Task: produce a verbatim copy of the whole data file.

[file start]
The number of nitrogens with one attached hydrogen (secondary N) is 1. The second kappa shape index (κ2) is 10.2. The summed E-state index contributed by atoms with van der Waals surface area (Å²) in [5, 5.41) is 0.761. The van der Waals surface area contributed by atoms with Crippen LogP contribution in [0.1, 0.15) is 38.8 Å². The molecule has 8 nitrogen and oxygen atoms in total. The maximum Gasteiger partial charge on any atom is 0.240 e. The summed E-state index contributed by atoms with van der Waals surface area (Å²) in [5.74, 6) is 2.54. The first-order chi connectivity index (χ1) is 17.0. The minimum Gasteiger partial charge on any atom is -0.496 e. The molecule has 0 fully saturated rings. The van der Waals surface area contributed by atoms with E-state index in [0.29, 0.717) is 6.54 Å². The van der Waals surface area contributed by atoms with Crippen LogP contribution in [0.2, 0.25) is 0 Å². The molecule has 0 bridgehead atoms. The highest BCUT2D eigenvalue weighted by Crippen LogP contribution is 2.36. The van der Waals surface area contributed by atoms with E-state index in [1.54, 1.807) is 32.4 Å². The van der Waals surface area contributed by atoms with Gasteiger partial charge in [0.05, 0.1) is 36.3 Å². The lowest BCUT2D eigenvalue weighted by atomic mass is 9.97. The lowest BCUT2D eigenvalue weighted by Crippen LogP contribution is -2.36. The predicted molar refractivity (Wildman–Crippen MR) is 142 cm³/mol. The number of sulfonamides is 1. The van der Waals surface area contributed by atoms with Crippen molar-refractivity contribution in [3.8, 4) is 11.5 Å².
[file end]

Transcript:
The number of nitrogens with one attached hydrogen (secondary N) is 1. The second kappa shape index (κ2) is 10.2. The summed E-state index contributed by atoms with van der Waals surface area (Å²) in [5, 5.41) is 0.761. The van der Waals surface area contributed by atoms with Crippen LogP contribution in [0.1, 0.15) is 38.8 Å². The molecule has 8 nitrogen and oxygen atoms in total. The maximum Gasteiger partial charge on any atom is 0.240 e. The summed E-state index contributed by atoms with van der Waals surface area (Å²) in [5.74, 6) is 2.54. The first-order chi connectivity index (χ1) is 17.0. The minimum Gasteiger partial charge on any atom is -0.496 e. The molecule has 0 fully saturated rings. The van der Waals surface area contributed by atoms with E-state index in [0.29, 0.717) is 6.54 Å². The van der Waals surface area contributed by atoms with Crippen LogP contribution in [0.2, 0.25) is 0 Å². The molecule has 0 bridgehead atoms. The highest BCUT2D eigenvalue weighted by Crippen LogP contribution is 2.36. The van der Waals surface area contributed by atoms with E-state index in [1.54, 1.807) is 32.4 Å². The van der Waals surface area contributed by atoms with Gasteiger partial charge in [0.05, 0.1) is 36.3 Å². The lowest BCUT2D eigenvalue weighted by atomic mass is 9.97. The lowest BCUT2D eigenvalue weighted by Crippen LogP contribution is -2.36. The predicted molar refractivity (Wildman–Crippen MR) is 142 cm³/mol. The number of sulfonamides is 1. The van der Waals surface area contributed by atoms with Crippen molar-refractivity contribution in [3.8, 4) is 11.5 Å².